Proposals to change Wisconsin’s voting system could determine how one of America’s top swing states picks congressional candidates, how it awards its 10 Electoral College votes, how fast results can be announced and who can use the increasingly popular method of absentee voting. But the political divisiveness that caused Wisconsin to flip from red to blue by the slimmest of margins in the 2020 presidential race will likely continue, stymying all but the few changes that enjoy bipartisan support. A Republican-led Legislature and a Democratic governor mean that purely partisan priorities are unlikely to make their way through, experts told Wisconsin Watch.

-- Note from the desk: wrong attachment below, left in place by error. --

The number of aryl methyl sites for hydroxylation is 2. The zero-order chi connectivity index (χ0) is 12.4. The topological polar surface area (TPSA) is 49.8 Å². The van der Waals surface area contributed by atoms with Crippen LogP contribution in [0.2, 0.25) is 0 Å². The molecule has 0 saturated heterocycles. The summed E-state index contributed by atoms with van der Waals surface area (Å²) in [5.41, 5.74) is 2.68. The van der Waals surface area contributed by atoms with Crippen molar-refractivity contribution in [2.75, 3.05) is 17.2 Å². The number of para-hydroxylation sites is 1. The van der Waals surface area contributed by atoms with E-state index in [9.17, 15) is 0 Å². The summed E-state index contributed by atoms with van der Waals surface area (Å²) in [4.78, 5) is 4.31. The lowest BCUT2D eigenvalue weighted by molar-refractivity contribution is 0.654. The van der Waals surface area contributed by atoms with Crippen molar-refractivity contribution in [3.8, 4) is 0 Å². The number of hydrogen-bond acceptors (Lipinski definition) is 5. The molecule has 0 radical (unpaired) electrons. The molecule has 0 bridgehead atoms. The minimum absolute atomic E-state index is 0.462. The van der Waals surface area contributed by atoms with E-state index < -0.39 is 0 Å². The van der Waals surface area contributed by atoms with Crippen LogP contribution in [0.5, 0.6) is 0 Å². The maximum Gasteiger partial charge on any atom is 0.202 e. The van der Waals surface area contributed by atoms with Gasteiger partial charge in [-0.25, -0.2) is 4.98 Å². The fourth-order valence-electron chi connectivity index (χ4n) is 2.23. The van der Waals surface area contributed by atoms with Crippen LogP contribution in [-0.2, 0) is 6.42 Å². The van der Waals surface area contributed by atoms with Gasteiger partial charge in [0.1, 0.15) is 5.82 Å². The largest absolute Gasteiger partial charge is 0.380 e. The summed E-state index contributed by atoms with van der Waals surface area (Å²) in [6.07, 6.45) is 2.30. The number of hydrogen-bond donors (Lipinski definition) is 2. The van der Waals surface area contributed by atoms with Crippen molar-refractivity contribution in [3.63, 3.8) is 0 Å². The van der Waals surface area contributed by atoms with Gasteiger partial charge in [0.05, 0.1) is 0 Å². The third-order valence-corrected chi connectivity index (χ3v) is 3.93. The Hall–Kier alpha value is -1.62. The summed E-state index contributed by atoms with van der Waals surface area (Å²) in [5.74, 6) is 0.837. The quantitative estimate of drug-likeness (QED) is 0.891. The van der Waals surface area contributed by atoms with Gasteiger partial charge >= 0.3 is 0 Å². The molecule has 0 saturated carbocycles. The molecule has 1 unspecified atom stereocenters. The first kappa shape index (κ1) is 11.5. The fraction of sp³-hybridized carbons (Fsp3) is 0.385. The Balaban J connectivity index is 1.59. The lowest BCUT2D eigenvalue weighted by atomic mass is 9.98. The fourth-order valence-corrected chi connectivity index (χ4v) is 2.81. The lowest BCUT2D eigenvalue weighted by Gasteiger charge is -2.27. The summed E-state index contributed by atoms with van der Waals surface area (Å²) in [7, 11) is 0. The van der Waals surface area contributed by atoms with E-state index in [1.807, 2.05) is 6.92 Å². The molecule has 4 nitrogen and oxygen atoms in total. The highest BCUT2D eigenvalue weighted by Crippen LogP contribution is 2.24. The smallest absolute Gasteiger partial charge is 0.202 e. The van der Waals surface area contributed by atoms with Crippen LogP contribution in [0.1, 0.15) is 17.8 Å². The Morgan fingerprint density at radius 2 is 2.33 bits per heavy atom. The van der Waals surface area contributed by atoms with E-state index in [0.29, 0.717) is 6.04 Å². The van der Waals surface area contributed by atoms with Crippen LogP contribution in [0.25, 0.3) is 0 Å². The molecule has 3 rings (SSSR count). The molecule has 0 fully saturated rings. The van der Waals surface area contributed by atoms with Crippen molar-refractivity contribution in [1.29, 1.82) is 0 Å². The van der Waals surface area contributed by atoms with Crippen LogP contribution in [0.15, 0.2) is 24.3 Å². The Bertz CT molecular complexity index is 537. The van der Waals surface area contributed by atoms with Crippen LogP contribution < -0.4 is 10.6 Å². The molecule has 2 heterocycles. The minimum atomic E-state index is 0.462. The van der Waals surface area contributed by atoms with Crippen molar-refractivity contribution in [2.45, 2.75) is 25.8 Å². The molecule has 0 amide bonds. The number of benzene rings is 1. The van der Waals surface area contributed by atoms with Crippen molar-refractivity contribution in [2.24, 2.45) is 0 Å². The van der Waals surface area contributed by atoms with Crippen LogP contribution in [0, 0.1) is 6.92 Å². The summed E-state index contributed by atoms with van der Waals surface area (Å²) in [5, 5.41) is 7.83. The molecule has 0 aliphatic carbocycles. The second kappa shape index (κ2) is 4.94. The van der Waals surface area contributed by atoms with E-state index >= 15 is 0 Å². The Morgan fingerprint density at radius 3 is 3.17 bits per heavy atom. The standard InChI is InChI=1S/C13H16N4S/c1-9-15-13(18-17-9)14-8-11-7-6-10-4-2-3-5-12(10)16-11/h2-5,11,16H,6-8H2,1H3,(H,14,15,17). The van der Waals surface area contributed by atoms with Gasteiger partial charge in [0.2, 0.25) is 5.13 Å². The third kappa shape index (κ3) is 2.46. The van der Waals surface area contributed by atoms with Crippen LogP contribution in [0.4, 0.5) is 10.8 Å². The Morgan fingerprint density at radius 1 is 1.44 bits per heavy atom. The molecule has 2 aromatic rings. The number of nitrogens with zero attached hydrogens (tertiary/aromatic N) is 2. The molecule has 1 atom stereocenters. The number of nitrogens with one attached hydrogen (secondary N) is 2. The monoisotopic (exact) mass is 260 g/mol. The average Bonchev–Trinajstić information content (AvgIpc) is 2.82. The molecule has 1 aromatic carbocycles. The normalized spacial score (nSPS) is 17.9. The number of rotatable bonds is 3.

See related coverage by the Milwaukee Journal Sentinel: If approved, Republican voting legislation would face a wave of lawsuits in Wisconsin

Hashim Zaibak, a founder and pharmacist at Hayat Pharmacy in Milwaukee, stands outside of his business on March 11, 2021. The pharmacy offers walk-in hours for COVID-19 vaccine seekers — an effort to bolster access to those who might otherwise run into technological or language barriers when trying to schedule appointments. Credit: Angela Major / WPR

How to get a COVID-19 shot in Wisconsin: Vaccine hunters share tips

WPR/Wisconsin Watch — March 12, 2021